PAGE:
The first time I had sweetbreads was at Les Nomades in Chicago. I was there with another chef friend for a continuing education course at Kendall College, and of course, as part of our education we had to dine out! The sweetbreads were course 5 of 12 and of all the dishes on the menu, this is the one I most anticipated with bated breath. Was it going to be fantastic or bizarre? It arrived at the table with a gorgeous caramelization, served over just enough risotto accented with wild mushrooms. It was crunchy on the outside, and mouth-watering tender on the inside with a delicate sweet flavor unlike anything else I had ever eaten....I loved it!
Sweetbreads are the pancreas and thymus glands of veal, young beef, lamb and pork. The thymus gland (also called the throat sweetbread or “gorge” in French) has an elongated shape, while the pancreas (heart or stomach sweetbread, “noix” in French) is larger and has an oval shape. The heart sweetbread is considered by most to be the more prized because of its larger size, delicate flavor, and more firm yet creamy texture. Some say that the throat sweetbreads have less flavor than heart sweetbreads.
Sweetbreads from milk-fed veal or young calves are considered by most chefs to be the best. Those from young lamb are also quite good, though they are much smaller and have a less delicate flavor than veal sweetbreads. Pork sweetbreads should be from a piglet or they will have a bit of a strong flavor, and sweetbreads from beef are tougher than ones from veal or calf.
Sweetbreads are greatly esteemed by chefs of all styles of cuisine because of their interesting flavor and unparalleled texture. And, truth be told, many chefs love the "labor of love" which goes into transforming them from a Halloween sideshow into something transcendent.
Sweetbreads are very versatile and can be cooked and presented any number of ways. But regardless of your final cooking method, all sweetbreads utilize the same initial preparation. First, they must be soaked in cold water (some chefs use acidulated water) for at least a few hours and the water must be changed several times (many chefs allow up to 24 hours for this step). This process is called “degorging” and is very important as it removes the impurities and blood from the sweetbreads, resulting in a milder flavor and whiter product.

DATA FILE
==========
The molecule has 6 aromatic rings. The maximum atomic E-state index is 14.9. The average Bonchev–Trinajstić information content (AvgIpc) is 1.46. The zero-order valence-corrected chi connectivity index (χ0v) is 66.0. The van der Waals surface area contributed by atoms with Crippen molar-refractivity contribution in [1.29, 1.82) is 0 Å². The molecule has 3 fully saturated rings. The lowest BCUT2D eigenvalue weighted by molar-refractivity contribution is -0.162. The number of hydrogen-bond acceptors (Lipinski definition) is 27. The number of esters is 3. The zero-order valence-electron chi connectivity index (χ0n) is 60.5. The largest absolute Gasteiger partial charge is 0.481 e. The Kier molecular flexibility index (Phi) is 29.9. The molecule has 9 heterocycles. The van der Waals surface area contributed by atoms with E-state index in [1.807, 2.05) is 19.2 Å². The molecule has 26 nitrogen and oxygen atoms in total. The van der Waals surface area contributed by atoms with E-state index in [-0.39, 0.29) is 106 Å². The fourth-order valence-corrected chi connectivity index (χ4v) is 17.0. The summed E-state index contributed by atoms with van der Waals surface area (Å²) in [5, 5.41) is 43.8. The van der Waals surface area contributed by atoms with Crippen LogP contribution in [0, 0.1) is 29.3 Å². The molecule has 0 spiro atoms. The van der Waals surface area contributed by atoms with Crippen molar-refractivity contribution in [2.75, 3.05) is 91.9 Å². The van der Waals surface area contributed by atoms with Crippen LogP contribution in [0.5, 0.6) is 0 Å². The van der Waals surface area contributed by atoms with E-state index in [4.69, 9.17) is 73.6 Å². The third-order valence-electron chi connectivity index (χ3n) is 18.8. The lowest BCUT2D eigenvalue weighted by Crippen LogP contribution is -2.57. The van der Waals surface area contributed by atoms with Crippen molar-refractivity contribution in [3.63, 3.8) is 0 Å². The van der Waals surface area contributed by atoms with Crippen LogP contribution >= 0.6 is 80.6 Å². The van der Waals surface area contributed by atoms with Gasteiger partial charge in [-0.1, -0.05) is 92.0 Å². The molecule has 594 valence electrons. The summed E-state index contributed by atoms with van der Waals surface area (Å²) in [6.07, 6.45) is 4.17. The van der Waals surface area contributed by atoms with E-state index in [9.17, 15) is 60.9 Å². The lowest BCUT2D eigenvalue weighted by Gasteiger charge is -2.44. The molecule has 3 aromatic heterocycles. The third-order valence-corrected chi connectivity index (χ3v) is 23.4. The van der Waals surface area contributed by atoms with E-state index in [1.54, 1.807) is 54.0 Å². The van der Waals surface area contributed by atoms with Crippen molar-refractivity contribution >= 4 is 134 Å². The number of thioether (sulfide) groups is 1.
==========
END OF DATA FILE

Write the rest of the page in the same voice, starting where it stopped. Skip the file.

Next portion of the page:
The second step is to blanch them. Depending upon your final preparation you may do a simple blanch stating with cold water, court bouillon, or stock. Bring them to a gentle boil, remove and shock in ice water. This process further removes impurities and firms the sweetbreads to make the next step a little easier.
A more contemporary method for step two is shared by Chef Robert Simmelink who uses Heston Blumenthal's procedure. Soak the sweet breads in salt water or milk overnight. Then sous vide and cook in a combi oven at 149°F for 2 hours and chill in ice water. At this point they are really easy to clean.
The third step is to remove any gristle or veins, and then gently remove the thick membrane. You’re going to want to use your hands for this process, not tongs or any other tool, because you need to be gentle.
The last part of this “initial preparation” is to press the sweetbreads. Not all chefs do this step so it is dependent upon your final preparation and the degree of perfection you are looking for. To press the sweetbreads, lay them in a single layer on a damp lint-free towel on a sheet pan or other shallow pan. Cover with another damp towel and top with a pan of equal size to the first pan. Place one or two #10 cans (or approximately 3 - 8 lbs) on top and place in the refrigerator for 2-24 hours (press to a thickness of about ¾”).
Now that the initial preparation is done you are ready to cook! Because they are so versatile, you have a number of popular cooking options available...they are routinely: grilled, sautéed, deep fried, roasted, or poached. Once you have mastered the initial preparation method the world is your stage as you play with different applications and presentations.
Sweetbreads can be sliced and added to salads, used as the main component for a signature appetizer or entrée, sandwiches, amuse bouche, pates, terrines, canapes, sausages or whatever other concoction you can dream of.
Sweetbread Purchasing Considerations
Sourcing sweetbreads, especially for the home cook, can be a challenge. Start by contacting your local butcher or Halal meat market to see if they carry sweetbreads. If not, they may be able to special order them for you. Also note that lamb sweetbreads are quite small so verify how much is available. Veal sweetbreads seem to be easier to find, and they are larger so it isn’t as difficult to get the quantity you need.
Fresh sweetbreads should be slightly moist and covered with a slick membrane. Choose sweetbreads which are white-pink, plump and firm. Sweetbreads from older animals will be redder than ones from young animals. Veal, young calf and beef sweetbreads are generally available from your beef vendor or in specialty meat markets year-round, but lamb and pork sweetbreads usually require a special order. Since sweetbreads are organ meats they are very perishable and need to be cooked within 24 hours of purchase for best results. Freezing is not an option — they are much too delicate and their signature texture would be ruined.
Sweetbreads are considered to be the gateway to offal, and the first bite is the sweetest. Once you've tried them you'll consider an adventure into other offal as well.
Sweetbread Cookbook Resources
- The French Laundry by Thomas Keller
- Fat Duck by Heston Blumenthal
- Professional Cooking by Wayne Gisslen
- The New Professional Chef by the CIA
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